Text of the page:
At the CT200h launch in March Mr Cramb said he had “no plans for that to change” but the sales turnaround and an exciting product development plan have since changed his mind. “We've already spoken to our dealers about our plans and we will expand,” he said.
“But we will not get ahead of ourselves. We want sustainable, gradual growth rather than fast spurts. We want a few more dealers who we can make sure will look after our customers and that's where we differentiate ourselves – and we don't want to grow at the expense of that.”
Mr Cramb said he expected to sell a little over 6500 vehicles this year and official VFACTS figures show show Lexus to be on the right trajectory, up 0.7 per cent so far with 5092 sales to the end of October.
However the full story is told in the individual model figures, which reveal sales of every Lexus model except the CT200h and IS350 to be significantly down on last year.
Meanwhile, of the European luxury brands against which Lexus toils, BMW and Mercedes-Benz are down 7.2 per cent and 5.3 per cent respectively while Jaguar is 27.3 per cent behind on last year – and Mr Cramb said catching up with the Europeans is “definitely the plan”.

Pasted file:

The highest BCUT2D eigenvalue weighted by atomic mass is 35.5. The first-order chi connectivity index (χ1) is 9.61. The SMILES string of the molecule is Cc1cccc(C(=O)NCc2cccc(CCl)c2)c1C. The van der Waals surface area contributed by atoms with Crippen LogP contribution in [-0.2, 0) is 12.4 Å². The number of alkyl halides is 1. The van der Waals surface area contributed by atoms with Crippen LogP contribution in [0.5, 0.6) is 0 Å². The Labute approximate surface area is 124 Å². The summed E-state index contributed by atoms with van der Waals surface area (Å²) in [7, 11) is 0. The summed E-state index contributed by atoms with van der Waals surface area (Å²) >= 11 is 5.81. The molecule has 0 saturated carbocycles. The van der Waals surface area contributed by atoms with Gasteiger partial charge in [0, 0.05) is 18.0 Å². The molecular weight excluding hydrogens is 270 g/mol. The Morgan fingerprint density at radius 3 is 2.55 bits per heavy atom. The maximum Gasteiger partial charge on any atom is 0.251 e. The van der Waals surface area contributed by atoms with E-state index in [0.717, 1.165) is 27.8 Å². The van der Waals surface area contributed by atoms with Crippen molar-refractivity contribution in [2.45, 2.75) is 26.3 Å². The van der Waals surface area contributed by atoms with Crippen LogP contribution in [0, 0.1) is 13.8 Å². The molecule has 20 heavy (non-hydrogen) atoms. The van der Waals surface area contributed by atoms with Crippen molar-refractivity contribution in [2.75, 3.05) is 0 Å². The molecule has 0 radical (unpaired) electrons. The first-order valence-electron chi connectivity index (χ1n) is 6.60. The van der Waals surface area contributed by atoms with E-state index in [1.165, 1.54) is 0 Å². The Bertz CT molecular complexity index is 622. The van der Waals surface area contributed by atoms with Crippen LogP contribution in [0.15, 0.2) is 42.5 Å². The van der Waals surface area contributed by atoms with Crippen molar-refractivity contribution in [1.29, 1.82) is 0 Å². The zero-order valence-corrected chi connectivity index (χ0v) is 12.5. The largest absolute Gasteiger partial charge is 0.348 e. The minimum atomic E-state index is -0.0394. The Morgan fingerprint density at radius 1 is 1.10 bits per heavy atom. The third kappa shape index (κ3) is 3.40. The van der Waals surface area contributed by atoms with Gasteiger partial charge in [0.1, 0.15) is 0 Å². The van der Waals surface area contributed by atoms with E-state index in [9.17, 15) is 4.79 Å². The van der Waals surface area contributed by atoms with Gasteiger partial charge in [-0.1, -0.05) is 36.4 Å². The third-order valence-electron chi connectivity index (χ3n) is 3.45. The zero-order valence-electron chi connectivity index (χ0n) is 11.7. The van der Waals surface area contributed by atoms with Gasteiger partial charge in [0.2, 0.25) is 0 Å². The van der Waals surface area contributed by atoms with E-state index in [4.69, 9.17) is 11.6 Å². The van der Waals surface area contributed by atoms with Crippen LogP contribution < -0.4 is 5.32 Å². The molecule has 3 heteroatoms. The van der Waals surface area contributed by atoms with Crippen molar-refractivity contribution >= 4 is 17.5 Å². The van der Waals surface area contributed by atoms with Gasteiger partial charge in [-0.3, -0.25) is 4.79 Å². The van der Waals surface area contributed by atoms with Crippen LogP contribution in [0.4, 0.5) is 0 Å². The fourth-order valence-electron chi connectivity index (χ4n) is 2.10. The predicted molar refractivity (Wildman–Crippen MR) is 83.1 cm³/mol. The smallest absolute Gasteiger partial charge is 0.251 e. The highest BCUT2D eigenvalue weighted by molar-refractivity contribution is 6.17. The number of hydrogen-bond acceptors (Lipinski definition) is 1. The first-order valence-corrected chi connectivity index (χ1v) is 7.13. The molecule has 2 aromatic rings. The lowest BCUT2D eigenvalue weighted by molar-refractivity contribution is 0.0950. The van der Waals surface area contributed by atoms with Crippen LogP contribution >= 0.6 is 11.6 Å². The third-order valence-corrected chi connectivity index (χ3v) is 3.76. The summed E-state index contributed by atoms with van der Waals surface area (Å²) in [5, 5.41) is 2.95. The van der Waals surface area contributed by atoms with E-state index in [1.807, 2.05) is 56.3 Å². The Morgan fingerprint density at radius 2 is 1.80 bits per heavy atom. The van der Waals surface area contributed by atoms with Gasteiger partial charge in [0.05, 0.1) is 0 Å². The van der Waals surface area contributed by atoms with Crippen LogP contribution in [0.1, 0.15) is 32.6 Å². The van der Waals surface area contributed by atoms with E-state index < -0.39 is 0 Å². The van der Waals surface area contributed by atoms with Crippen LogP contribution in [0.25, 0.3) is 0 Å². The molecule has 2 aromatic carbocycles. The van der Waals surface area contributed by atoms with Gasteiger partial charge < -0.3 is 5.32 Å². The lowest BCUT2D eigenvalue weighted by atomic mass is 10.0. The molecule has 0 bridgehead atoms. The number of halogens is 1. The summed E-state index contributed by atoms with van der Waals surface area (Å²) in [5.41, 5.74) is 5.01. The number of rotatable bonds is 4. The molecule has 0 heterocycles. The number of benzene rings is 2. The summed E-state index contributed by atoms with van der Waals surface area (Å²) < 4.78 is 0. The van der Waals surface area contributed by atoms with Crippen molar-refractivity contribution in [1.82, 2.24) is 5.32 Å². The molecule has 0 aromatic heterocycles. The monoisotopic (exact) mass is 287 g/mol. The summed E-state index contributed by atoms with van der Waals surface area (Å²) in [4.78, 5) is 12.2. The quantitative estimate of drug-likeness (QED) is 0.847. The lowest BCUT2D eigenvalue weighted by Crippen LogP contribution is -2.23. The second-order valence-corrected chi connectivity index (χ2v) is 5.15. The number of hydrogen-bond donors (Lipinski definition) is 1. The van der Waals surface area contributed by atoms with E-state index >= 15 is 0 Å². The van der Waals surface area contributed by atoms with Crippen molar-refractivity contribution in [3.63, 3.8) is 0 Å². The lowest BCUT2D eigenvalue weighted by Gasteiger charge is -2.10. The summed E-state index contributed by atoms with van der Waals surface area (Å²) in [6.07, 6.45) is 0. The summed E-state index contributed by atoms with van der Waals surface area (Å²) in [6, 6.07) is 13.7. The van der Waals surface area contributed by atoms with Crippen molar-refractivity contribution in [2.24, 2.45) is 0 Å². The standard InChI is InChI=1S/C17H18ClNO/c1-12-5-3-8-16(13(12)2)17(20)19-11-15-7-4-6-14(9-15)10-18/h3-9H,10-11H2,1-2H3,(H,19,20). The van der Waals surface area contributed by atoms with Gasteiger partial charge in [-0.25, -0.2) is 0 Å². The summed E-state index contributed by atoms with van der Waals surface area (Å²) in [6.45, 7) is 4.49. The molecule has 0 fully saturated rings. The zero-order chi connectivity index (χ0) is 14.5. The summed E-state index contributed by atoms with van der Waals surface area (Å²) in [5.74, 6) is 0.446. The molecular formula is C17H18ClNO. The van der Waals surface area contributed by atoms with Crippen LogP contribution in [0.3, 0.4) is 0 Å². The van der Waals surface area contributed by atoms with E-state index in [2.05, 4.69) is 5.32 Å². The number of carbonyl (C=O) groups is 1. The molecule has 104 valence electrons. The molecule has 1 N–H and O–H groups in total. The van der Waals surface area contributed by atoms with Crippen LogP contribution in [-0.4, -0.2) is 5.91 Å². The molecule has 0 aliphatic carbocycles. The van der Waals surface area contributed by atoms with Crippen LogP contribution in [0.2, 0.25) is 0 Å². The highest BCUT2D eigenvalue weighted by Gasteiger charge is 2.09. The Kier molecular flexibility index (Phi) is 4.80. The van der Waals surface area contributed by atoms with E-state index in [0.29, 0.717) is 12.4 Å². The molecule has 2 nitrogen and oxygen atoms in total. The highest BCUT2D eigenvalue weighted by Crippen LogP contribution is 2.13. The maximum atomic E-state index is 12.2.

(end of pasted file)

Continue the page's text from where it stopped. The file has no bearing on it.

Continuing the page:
“I don't know if we'll catch them but we're definitely heading towards them,” he said. “Honestly speaking, volume is part of it but (Lexus) is more about a sustainable business that is well received by customers.
“We know there is a war on between BMW and Mercedes but we will not be doing volume for volume's sake, we will do what is legitimately there, we won't push the boundaries just so we can say we sold a certain number of cars – we are going to be running a good solid business.”
Mr Cramb described Audi – which continues to storm ahead with a 9.3 per cent increase in sales year-to-date – as “definitely a strong competitor” that is helped by the current stream of new models. “It's a cyclical business,” he said.